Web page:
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Clinton thinks Goldman didn't break law

From NBC's Jenna Pfeffer and Ali Weinberg
A funny thing happened at today's fiscal/deficit-reduction forum.

During an interview with CBS' Bob Schieffer, former President Bill Clinton suggested that he didn't believe investment bankers at Goldman Sachs deserved the heaping condemnation they've received from Congress and the public for profiting from allegedly recommending and selling securities that were expected to fail.

"I think they're really mad about the SEC deal," Clinton said, referring to the Securities and Exchange Committee's investigation into trades made by Goldman upon the recommendation of hedge fund manager John Paulson, who bet that the derivatives would fail by buying insurance against the investments of third parties whom Goldman assured were buying strong financial products.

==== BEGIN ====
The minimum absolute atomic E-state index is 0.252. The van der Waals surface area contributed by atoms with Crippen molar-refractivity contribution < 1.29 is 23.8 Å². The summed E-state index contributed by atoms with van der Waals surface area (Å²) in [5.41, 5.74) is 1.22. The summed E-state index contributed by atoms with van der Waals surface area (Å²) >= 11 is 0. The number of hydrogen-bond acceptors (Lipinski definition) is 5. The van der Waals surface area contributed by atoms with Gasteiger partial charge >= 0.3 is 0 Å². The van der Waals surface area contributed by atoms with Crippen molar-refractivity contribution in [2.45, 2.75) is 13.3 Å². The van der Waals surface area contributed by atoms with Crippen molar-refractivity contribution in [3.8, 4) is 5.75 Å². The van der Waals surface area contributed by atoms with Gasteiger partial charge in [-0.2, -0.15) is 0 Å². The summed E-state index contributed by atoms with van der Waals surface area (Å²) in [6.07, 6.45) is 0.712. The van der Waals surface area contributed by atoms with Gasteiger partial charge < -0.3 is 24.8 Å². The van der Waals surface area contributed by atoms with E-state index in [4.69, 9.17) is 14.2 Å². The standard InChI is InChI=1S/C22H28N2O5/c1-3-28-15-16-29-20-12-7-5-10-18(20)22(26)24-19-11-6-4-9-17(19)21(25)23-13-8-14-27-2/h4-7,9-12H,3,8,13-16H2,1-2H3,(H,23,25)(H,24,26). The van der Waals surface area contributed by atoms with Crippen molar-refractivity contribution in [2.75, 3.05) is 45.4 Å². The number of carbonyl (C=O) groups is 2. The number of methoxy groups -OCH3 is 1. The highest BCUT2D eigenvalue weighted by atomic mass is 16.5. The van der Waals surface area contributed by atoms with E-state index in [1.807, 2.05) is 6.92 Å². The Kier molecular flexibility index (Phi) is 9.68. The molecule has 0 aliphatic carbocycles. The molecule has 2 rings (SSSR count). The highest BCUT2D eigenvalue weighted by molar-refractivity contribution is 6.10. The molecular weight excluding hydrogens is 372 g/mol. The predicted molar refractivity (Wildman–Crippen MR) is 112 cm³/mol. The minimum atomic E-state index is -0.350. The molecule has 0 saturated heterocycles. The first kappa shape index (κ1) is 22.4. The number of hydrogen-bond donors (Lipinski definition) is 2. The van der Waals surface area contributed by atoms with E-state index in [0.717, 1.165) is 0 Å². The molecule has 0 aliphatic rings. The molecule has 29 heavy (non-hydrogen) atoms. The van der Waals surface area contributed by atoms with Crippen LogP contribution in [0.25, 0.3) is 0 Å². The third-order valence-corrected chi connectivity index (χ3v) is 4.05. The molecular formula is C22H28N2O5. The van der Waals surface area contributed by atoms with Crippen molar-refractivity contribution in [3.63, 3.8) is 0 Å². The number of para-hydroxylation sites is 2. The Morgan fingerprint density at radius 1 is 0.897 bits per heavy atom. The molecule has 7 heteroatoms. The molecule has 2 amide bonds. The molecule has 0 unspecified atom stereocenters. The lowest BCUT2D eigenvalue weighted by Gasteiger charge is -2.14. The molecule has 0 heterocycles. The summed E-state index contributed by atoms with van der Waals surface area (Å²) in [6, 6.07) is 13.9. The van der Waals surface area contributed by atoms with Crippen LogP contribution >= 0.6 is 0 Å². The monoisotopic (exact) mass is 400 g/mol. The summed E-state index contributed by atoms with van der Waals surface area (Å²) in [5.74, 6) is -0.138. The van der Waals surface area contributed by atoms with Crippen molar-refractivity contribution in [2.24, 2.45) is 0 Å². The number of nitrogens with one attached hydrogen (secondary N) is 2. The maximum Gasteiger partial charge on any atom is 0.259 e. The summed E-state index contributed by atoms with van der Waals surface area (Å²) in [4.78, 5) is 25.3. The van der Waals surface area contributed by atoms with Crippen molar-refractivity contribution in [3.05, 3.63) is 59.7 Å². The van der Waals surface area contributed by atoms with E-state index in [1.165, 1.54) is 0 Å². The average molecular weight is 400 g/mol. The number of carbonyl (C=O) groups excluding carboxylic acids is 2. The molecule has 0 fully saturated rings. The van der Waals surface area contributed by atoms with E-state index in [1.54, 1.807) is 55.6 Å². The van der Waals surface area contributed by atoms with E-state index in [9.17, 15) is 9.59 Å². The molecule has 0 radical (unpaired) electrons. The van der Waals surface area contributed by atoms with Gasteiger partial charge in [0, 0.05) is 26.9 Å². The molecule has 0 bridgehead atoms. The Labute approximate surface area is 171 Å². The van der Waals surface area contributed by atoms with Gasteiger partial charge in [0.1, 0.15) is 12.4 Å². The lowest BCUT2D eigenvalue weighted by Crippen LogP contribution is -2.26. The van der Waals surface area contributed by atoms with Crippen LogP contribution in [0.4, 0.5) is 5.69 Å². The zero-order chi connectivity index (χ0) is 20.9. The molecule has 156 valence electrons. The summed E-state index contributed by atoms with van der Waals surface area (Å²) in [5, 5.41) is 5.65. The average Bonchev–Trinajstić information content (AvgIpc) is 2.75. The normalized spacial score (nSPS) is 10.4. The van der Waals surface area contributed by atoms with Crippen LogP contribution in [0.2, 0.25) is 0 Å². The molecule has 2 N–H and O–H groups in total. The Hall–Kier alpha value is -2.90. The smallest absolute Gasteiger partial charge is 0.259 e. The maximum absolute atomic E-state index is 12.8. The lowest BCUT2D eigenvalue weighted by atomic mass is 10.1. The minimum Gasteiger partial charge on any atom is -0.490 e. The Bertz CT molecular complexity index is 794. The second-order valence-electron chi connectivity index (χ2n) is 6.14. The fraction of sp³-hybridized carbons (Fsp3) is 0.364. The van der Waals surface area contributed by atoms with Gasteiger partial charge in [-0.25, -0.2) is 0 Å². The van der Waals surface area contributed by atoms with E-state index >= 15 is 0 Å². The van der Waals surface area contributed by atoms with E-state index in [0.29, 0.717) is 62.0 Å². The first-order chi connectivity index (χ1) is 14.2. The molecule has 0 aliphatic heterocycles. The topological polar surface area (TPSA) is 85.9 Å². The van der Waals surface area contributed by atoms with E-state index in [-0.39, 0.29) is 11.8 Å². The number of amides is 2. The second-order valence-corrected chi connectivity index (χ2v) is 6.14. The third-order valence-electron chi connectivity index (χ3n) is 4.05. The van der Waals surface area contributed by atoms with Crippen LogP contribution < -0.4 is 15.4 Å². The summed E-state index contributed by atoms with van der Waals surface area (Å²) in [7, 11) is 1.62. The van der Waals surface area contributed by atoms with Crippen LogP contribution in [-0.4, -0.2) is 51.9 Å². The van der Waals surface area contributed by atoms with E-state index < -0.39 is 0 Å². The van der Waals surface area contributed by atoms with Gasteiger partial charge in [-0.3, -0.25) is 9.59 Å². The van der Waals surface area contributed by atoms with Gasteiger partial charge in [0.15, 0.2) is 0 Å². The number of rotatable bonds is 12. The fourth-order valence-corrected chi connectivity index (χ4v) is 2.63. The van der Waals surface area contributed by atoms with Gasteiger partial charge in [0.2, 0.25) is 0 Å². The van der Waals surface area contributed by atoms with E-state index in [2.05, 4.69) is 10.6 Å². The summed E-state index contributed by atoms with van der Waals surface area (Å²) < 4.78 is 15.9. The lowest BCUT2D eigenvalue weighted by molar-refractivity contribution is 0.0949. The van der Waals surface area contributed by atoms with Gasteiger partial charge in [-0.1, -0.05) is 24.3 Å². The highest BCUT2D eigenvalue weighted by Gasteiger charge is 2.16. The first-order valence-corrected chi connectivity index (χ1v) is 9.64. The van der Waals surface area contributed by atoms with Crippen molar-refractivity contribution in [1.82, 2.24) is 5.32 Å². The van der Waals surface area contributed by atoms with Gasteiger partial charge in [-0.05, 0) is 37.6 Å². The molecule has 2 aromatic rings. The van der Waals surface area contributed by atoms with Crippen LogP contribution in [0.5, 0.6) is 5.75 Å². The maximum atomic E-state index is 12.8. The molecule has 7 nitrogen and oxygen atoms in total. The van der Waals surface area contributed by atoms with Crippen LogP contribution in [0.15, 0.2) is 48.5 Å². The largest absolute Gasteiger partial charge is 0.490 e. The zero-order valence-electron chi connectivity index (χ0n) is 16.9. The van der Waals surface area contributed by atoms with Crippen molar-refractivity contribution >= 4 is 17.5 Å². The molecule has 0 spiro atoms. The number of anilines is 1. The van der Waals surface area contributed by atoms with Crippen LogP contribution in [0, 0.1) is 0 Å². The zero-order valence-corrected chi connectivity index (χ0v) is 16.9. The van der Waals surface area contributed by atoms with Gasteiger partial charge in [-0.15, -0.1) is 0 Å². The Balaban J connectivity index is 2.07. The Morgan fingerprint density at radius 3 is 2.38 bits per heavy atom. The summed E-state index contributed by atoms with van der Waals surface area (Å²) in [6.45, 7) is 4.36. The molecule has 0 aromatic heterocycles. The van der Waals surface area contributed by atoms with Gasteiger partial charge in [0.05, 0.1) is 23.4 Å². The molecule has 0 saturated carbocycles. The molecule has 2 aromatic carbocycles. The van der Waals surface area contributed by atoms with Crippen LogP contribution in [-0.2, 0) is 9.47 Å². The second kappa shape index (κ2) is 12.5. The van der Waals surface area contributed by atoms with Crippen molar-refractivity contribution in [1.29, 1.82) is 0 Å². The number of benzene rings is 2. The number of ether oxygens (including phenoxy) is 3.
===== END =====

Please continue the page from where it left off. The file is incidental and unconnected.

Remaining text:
"I think they think the timing was suspect and they don't believe they violated the law," he continued, adding that he was "not sure" whether the timing between the SEC investigation and Congress' attempt to pass financial regulatory reform legislation meant the two bodies conspired to frame Goldman Sachs and use them as a scapegoat for the excesses of the financial industry.

"I've read a lot of material on this and I'm not sure they violated the law by not telling people that John Paulson suggested the securities that would be in the CDO (collateralized debt obligation) because of the ability of people on the other side to get information," Clinton said, suggesting that the burden rests with investors to gain information about the kind of financial product they were investing in.